You can’t just hope healthy, life-giving relationships will pop up like crabgrass in your life and you’ll just always have more than you want. Instead, we’ve got to be deliberate about identifying people in our lives who can feed our souls within our relationships. I think the responsibility too often is placed on everyone else to: Be my friend, meet me, be nice to me, welcome me. Never do we turn the compass back to ourselves and say, “No, I need to be deliberate and purposed in finding people and bringing people into my life we both mutually benefit from one another.

There are nine key kinds of relationships I’d like to look at today.

The first relationship we need to have and maybe the most important relationship anyone needs to have in their life is the relationship of a NON-ROMANTIC LOVER. You just plain old need someone who is committed to you warts and all. It’s not that they think you’re perfect. They know all the bad things about you and yet in the middle of that they love you still.

In film, of course, we think of the character of Samwise Gamgee from The Lord of the Rings Trilogy, who many, many scholars even view as a Christological figure who in a way gives his life repeatedly out of love to Mr. Frodo. Samwise repeatedly makes efforts to sacrifice his life for the love of his friend; there is no other motivation. In the film there are all these grand themes of world restoration, but Samwise Gamgee is not concerned with worldwide restoration. He’s concerned for his friend; he loves his friend. Even as his friend starts to go evil, Sam’s response isn’t anger, its sadness and pain, because he loves him.

You’ve got to have someone in your life who is a friend who sticks closer than a brother, as the Book of Proverbs talks about. Many people look to the friendship of David and Jonathan as this kind of friendship. Jonathan was the son of a king; David was the new king who had been anointed to replace Jonathan’s dad. The non-romantic, man-to-man love between David and Jonathan is the prototype for healthy male relationships through the last several thousand years.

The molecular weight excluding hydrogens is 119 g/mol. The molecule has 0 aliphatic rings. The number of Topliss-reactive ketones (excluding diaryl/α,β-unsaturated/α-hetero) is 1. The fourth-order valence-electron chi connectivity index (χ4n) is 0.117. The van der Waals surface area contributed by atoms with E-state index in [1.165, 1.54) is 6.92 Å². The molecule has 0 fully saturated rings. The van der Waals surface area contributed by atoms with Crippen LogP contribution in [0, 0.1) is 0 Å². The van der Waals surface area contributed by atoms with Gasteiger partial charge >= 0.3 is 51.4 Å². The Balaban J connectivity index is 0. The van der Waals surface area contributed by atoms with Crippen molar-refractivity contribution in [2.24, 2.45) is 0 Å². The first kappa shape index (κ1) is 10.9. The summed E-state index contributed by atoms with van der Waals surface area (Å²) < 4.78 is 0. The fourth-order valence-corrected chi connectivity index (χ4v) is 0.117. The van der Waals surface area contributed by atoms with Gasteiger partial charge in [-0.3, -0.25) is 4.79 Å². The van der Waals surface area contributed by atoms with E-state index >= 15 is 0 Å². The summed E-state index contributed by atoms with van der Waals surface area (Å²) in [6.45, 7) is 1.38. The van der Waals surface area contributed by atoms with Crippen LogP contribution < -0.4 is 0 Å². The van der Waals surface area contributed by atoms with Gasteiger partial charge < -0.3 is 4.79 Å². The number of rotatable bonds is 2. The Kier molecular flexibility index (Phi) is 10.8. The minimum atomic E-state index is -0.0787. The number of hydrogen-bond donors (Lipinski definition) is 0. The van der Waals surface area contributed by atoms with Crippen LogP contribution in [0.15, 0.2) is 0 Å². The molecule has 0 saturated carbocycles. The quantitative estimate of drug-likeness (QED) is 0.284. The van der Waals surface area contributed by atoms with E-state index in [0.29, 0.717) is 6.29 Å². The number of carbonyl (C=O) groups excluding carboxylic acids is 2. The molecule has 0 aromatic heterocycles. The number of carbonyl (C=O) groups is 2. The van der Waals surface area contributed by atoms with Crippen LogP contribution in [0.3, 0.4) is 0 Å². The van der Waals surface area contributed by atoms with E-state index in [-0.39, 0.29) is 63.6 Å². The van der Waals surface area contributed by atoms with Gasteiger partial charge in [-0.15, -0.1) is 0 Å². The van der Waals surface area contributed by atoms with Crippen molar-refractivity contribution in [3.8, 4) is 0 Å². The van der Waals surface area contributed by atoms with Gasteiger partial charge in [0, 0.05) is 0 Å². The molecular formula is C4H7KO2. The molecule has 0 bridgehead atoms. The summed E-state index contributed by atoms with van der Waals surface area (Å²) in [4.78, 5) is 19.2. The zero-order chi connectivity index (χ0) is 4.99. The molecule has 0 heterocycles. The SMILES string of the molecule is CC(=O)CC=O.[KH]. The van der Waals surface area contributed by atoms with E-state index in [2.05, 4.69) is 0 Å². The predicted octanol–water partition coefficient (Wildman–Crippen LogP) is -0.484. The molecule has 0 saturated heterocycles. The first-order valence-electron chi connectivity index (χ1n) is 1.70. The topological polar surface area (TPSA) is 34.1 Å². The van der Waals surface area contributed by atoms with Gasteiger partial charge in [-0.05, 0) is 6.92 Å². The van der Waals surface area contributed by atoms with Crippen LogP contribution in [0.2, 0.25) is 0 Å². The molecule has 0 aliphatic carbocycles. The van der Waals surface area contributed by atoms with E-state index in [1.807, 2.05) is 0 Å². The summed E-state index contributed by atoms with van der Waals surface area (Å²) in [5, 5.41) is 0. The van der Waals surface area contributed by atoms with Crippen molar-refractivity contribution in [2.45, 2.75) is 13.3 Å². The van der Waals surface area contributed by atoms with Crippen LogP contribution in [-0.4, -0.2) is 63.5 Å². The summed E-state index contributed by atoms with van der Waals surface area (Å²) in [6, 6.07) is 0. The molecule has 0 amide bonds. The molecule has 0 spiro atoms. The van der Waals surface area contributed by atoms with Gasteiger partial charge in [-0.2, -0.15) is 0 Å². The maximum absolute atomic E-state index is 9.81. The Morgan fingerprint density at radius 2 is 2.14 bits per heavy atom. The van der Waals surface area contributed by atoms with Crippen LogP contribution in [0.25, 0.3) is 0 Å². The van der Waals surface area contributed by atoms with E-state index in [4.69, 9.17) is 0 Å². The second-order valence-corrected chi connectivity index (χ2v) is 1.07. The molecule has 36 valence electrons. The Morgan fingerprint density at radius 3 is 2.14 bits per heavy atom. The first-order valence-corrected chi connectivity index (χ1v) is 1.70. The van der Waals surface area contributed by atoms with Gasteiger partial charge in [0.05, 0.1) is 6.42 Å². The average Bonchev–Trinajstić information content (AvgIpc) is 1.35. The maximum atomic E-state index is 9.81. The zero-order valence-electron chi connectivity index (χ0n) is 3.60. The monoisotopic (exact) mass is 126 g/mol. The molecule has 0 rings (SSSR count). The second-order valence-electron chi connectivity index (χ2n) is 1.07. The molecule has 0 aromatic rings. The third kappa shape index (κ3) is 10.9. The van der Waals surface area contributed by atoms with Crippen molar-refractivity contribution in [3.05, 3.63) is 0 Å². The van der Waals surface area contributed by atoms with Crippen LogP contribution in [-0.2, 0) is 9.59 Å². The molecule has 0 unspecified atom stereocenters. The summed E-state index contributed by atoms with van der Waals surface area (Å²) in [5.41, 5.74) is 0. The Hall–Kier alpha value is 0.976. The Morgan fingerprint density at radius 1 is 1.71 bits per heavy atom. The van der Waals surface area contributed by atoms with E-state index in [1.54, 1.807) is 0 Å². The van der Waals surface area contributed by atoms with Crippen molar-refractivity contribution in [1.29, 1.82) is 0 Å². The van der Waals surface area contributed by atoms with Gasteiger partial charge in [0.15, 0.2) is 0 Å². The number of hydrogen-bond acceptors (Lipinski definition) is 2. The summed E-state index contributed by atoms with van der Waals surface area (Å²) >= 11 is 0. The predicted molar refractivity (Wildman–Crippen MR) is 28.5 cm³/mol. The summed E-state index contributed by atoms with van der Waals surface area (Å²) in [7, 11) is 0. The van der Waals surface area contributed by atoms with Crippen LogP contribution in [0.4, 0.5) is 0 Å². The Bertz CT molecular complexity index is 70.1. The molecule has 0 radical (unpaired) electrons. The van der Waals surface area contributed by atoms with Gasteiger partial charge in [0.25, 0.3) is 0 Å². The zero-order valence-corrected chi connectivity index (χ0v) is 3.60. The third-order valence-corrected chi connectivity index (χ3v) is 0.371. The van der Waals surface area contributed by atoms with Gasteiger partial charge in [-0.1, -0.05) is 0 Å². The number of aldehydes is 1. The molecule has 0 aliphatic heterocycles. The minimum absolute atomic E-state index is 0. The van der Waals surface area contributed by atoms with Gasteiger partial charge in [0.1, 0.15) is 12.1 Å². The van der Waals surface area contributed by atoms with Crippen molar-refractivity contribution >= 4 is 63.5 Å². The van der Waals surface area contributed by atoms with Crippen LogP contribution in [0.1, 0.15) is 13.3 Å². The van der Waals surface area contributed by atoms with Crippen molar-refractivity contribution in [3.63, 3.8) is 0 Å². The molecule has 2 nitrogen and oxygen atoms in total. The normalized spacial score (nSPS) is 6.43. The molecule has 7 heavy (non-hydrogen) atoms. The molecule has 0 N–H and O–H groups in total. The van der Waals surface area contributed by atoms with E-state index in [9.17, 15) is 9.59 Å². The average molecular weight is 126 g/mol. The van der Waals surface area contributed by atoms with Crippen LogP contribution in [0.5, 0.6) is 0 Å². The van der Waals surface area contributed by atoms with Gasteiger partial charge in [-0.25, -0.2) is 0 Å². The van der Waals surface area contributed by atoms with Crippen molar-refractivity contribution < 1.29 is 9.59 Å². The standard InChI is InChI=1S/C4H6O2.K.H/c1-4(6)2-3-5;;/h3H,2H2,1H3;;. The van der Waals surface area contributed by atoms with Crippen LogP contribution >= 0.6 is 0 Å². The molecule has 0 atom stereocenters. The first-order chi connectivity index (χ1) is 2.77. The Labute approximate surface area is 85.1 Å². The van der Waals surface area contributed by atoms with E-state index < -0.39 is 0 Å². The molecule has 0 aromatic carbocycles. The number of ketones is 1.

My good friend, Vince McLaren is my non-romantic lover, although I intend to be mocked for that phrase many, many times I want you to know. Vince is a former co-worker of mine, we’ve been friends for a lot of years, and I’ll never forget the day he said to me, “Dude, I love you and if you ever get into trouble, I’ll help you hide the body.” Everyone’s got to have someone in their life who loves them and loves them to that degree.

You also need someone who’s a counterpoint to the non-romantic lover. You’ve got someone who thinks the sun, moon and stars rise and set on you; you also need someone who is a CHALLENGER, someone who will push back on you and tell you when you step out of line. I think of the Prophet Nathan standing up to King David and saying, “Even though it may cost me my life to say this, God is embarrassed and ashamed and angry at you because of your adulterous affair.”

Remember how that all played out in the Old Testament? David had an affair with Bathsheba and pretended like nothing went wrong. Then he killed her husband to cover up the baby they had made together. The Prophet Nathan came to see David in his courtroom in front of everyone at risk to his own life. In that part of the world, if you spoke out against the king, they could cut off your head and shove it onto a pipe without a moment’s consideration.

Nathan came to that king, in that world, and said, “You have sinned,” and challenged the king. That’s a powerful friend right there; that is a true friend. Remember Nathan and David had a preexisting relationship; they had a relationship that went on afterwards, but there was something connected between these two men more than just than one occasion.

In film I like to think of Professor Henry Jones, who is Indiana Jones dad, played by Sean Connery in the last movie of the trilogy. Throughout the film he’s pushing back on his son, “No, that’s not the way we’re going to do it. No, that’s not what we believe. No, that’s not how you’re going to go forwards.” You know throughout the film he loves his boy and is proud of his boy. There’s a relationship and a concern between the two of them and yet he’s not afraid to challenge his son. You need to be challenged at different points, in different circumstances and in different contexts. You need someone to say, “No, that’s not the way to go.” They still love you, they still care about you, but they’re not going to put up with any of your garbage.